In addition, the market value of Debt Investments may be affected by changes in interest rates. Accordingly, in a period of declining interest rates, Debt

Investments without adequate call protection may benefit less than other fixed income securities due to accelerated prepayments. Interest rate changes may also affect a return on new investments. If there is a period of declining rates, the amounts becoming available for investment due to repayment of Debt Investments may be re-invested at lower rates than had been possible in prior investments. Increases in the interest rates on debt incurred in originating or acquiring investments may not be reflected in increased rates of return on the related investments, adversely affecting the return on those investments. Accordingly, interest rate changes may adversely affect the total return on investments.

Market Conditions. ASB’s strategy in some investments may be based, in part, upon the premise that real estate businesses and assets will be available for purchase at prices that ASB or its affiliate considers favorable. Further, a strategy for an investment may rely, in part, upon the continuation of existing market conditions (including, for example, supply and demand characteristics) or, in some circumstances, a local market recovery or improvement in market conditions over the projected holding period for the investments. No assurance can be given that real estate businesses and assets can be acquired or disposed of at favorable prices or that the market for such assets will either remain stable, or, as applicable, recover or improve, since this will depend, in part, upon events and factors outside the control of ASB.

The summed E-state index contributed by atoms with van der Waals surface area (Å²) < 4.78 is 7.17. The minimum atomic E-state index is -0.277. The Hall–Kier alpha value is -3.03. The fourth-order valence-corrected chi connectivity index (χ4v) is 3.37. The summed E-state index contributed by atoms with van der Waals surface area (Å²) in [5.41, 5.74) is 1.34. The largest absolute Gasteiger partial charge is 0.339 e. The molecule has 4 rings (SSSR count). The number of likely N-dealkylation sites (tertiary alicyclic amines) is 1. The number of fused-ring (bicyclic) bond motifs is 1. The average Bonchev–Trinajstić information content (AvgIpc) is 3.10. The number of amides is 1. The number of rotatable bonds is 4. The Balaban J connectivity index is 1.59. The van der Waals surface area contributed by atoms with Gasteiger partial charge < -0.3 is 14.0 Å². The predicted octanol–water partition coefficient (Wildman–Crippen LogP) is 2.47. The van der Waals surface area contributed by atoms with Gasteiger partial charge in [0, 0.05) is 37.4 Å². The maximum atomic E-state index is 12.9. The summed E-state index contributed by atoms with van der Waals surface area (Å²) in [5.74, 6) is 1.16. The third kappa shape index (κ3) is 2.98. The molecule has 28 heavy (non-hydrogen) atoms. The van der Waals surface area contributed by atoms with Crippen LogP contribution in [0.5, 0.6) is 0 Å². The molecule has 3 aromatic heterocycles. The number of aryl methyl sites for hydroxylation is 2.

Dependence on Property Managers. Although ASB will monitor the performance of investments, it will be the responsibility of unaffiliated property managers to manage the investments on a day-to-day basis. The results of operations, including the ability to make payments on any indebtedness, will depend to some degree on the ability of the property managers to operate investments on economically favorable terms. There can be no assurance that the management teams of property management firms will be able to operate each of the investments successfully. Moreover, the risks of dependence on property management firms are different by property type and by investment stage.

Any property manager may provide management services to properties owned by others that compete with one or more other ASB investments. As a result, such property manager may at times face conflicts of interest in the management of ASB investments managed by such property managers.

Inflation Risks. Increases in the rate of inflation may adversely affect net operating income from leases with stated rent increases or limits on the tenant’s obligation to pay its share of operating expenses, which could be lower than the increase in inflation at any given time. Inflation could also have an adverse effect on consumer spending, which may impact tenants’ sales and, with respect to those leases including percentage rent clauses, average rents.